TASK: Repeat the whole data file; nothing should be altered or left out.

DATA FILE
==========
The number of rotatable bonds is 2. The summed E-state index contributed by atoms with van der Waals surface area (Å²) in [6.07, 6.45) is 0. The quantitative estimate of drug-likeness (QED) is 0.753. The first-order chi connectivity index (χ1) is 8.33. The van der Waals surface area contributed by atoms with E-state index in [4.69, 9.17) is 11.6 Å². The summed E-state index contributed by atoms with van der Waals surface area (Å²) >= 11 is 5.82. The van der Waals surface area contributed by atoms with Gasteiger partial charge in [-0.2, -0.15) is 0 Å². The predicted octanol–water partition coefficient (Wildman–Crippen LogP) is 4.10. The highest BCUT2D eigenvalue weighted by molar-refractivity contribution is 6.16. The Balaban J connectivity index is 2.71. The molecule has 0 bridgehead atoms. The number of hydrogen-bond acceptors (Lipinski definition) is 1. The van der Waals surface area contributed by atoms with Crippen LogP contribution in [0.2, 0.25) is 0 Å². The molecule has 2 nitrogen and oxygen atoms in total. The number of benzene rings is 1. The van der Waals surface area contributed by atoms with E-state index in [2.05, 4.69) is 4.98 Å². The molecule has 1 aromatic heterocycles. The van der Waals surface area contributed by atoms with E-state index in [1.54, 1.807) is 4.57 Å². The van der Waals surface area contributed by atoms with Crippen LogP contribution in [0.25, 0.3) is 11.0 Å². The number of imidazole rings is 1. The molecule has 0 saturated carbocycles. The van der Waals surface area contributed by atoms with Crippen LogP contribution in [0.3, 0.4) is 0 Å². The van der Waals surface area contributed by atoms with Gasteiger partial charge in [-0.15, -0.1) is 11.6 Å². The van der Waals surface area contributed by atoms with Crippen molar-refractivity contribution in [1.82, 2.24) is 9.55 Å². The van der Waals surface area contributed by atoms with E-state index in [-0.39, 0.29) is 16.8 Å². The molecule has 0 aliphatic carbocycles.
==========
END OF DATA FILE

The number of rotatable bonds is 2. The summed E-state index contributed by atoms with van der Waals surface area (Å²) in [6.07, 6.45) is 0. The quantitative estimate of drug-likeness (QED) is 0.753. The first-order chi connectivity index (χ1) is 8.33. The van der Waals surface area contributed by atoms with E-state index in [4.69, 9.17) is 11.6 Å². The summed E-state index contributed by atoms with van der Waals surface area (Å²) >= 11 is 5.82. The van der Waals surface area contributed by atoms with Gasteiger partial charge in [-0.2, -0.15) is 0 Å². The predicted octanol–water partition coefficient (Wildman–Crippen LogP) is 4.10. The highest BCUT2D eigenvalue weighted by molar-refractivity contribution is 6.16. The Balaban J connectivity index is 2.71. The molecule has 0 bridgehead atoms. The number of hydrogen-bond acceptors (Lipinski definition) is 1. The van der Waals surface area contributed by atoms with Crippen LogP contribution in [0.2, 0.25) is 0 Å². The molecule has 2 nitrogen and oxygen atoms in total. The number of benzene rings is 1. The van der Waals surface area contributed by atoms with E-state index in [2.05, 4.69) is 4.98 Å². The molecule has 1 aromatic heterocycles. The van der Waals surface area contributed by atoms with E-state index in [1.54, 1.807) is 4.57 Å². The van der Waals surface area contributed by atoms with Crippen LogP contribution in [0.25, 0.3) is 11.0 Å². The number of imidazole rings is 1. The molecule has 0 saturated carbocycles. The van der Waals surface area contributed by atoms with Crippen LogP contribution in [0.3, 0.4) is 0 Å². The van der Waals surface area contributed by atoms with Gasteiger partial charge in [-0.15, -0.1) is 11.6 Å². The van der Waals surface area contributed by atoms with Crippen molar-refractivity contribution in [1.82, 2.24) is 9.55 Å². The van der Waals surface area contributed by atoms with E-state index in [-0.39, 0.29) is 16.8 Å². The molecule has 0 aliphatic carbocycles.